Player characters are a team of corporate mercenaries hired by the Unified North American Syndicate to infiltrate and sabotage one of their rivals, Void Productions. They’ve been dispatched to a primary campus of the company located on the outskirts of New Atlantis, a state of the art facility known for heavy magitek and genetech presence. The Syndicate is not prepared for open hostilities with Void Productions, and so has requested that the team do their best to be discreet in their infiltration efforts.
PCs are being dropped into New Atlantis via an unregistered transportation shuttle at an auxiliary supply route; a 3,000 credit per personnel advance has been given for equipment expenses. Forged travel documents have not been provided; the team will either need to avoid local authorities outright or obtain documentation via other means.
New Atlantis is a cutting-edge city built on the continental rise south of Iceland, implementing countless modern advancements in magitek to create a model city for the Joined Worlds. It is a dome city, with the frigid north Atlantic waters being kept out by a magitek shield array, providing nearly 90 square miles of surface area for the intricate collection of office buildings, factories, and high-density apartment buildings below.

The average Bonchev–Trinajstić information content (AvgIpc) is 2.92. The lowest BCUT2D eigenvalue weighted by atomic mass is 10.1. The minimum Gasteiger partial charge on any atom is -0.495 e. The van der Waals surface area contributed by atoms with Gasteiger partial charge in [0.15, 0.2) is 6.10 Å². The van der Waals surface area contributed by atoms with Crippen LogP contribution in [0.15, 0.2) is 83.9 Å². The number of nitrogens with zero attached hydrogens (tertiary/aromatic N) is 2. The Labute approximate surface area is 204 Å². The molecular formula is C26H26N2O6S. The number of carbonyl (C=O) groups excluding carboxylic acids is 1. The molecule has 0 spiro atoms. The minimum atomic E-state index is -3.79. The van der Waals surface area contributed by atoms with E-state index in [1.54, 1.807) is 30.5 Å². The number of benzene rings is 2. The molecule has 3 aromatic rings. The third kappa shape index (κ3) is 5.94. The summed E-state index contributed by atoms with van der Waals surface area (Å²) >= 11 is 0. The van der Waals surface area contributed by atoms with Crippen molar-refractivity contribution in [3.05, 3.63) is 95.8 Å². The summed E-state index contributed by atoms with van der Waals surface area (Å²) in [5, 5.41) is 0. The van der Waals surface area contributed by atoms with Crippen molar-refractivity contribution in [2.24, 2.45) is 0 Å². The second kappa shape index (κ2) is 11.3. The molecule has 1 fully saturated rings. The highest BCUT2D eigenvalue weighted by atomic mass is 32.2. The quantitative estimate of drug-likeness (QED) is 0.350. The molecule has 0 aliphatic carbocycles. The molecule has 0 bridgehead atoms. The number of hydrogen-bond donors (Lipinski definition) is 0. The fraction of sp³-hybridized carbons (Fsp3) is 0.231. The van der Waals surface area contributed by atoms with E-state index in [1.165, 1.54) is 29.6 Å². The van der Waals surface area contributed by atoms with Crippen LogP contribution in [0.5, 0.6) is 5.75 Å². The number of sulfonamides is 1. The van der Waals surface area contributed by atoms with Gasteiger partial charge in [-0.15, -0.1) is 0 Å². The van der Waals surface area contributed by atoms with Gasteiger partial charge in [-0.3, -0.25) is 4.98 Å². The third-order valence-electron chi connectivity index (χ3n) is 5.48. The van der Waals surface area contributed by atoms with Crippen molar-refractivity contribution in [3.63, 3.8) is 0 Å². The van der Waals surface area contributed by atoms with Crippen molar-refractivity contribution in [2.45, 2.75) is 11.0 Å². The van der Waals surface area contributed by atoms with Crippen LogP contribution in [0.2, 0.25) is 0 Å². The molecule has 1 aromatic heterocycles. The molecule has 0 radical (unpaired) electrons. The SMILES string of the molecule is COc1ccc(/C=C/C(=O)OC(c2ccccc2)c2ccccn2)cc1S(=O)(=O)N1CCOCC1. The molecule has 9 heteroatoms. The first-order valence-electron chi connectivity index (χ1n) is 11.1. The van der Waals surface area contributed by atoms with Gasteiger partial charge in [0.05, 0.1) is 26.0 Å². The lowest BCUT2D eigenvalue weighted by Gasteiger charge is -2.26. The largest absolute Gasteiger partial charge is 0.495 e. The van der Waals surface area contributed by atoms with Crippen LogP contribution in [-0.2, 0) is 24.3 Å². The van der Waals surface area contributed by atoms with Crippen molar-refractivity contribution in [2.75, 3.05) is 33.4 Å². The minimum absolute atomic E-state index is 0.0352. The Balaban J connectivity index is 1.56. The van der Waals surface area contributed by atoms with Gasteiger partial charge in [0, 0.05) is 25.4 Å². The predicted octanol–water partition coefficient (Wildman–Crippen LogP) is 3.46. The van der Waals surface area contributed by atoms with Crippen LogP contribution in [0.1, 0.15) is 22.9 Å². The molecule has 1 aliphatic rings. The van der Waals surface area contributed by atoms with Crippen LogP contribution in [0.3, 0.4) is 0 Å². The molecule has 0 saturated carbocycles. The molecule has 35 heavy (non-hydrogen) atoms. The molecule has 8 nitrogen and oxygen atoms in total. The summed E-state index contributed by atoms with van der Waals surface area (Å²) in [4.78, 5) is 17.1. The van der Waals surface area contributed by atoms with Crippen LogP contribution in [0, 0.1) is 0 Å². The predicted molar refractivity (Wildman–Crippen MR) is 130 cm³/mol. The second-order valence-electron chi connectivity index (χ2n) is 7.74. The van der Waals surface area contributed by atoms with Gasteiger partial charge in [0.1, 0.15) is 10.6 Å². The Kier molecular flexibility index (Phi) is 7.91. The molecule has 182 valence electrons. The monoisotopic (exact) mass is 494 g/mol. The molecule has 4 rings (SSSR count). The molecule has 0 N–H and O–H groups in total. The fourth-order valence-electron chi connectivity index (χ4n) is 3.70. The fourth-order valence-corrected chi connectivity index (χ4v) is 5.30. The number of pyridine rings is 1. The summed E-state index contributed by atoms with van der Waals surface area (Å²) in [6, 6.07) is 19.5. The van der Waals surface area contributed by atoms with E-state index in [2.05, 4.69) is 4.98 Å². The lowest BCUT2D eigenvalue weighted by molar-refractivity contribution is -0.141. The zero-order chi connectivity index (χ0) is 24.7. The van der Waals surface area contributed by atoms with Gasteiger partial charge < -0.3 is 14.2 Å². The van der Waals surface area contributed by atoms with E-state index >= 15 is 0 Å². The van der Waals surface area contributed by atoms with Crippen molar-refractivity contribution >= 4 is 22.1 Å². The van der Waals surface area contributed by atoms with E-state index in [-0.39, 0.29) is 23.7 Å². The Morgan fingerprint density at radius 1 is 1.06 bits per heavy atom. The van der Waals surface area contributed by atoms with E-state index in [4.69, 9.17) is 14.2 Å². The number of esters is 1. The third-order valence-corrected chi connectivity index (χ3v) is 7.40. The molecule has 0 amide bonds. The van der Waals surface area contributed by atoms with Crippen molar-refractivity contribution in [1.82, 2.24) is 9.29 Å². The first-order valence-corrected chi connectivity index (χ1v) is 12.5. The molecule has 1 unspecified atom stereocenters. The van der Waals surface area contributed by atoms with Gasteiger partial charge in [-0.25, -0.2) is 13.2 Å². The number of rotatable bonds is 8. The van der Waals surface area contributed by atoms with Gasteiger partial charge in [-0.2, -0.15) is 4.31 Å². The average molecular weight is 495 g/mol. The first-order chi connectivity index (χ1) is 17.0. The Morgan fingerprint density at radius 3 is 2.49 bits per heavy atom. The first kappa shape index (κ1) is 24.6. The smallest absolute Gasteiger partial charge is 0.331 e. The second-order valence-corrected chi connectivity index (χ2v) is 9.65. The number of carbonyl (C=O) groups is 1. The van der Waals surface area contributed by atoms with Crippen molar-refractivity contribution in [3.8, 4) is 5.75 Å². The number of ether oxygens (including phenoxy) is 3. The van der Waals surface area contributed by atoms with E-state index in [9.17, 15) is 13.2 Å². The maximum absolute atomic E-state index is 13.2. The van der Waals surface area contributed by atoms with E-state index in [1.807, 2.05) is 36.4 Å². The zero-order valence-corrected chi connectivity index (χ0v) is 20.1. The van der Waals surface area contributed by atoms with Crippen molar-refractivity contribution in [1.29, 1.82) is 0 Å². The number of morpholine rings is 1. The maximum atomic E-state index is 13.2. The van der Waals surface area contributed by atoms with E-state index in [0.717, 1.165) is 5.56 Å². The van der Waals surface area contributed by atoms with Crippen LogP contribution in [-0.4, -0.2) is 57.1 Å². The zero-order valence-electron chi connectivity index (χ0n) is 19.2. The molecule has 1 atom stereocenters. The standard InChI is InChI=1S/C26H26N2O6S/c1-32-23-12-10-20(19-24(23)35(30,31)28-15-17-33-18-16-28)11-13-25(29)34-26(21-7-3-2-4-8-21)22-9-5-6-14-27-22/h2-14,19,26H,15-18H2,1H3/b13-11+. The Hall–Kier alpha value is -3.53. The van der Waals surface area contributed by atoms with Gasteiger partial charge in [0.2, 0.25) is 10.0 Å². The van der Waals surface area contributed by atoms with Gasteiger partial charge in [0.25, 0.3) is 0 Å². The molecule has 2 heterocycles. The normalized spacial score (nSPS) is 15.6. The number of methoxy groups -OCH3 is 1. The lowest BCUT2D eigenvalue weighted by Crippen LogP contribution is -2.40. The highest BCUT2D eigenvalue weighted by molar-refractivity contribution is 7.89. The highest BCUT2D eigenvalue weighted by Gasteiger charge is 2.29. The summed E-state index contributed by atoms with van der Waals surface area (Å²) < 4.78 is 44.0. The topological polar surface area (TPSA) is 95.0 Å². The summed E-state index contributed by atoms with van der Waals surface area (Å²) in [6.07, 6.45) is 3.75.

New Atlantis is a city state unto itself, ostensibly jointly administered by the UN and EP, but functionally a corporatocracy. A haven for those wishing to avoid the ire of the mainland syndicates, dozens of major corporations have relocated their headquarters and even production facilities to New Atlantis’ limited real estate. The only way to gain residency in New Atlantis is to have a work permit or be on official government business.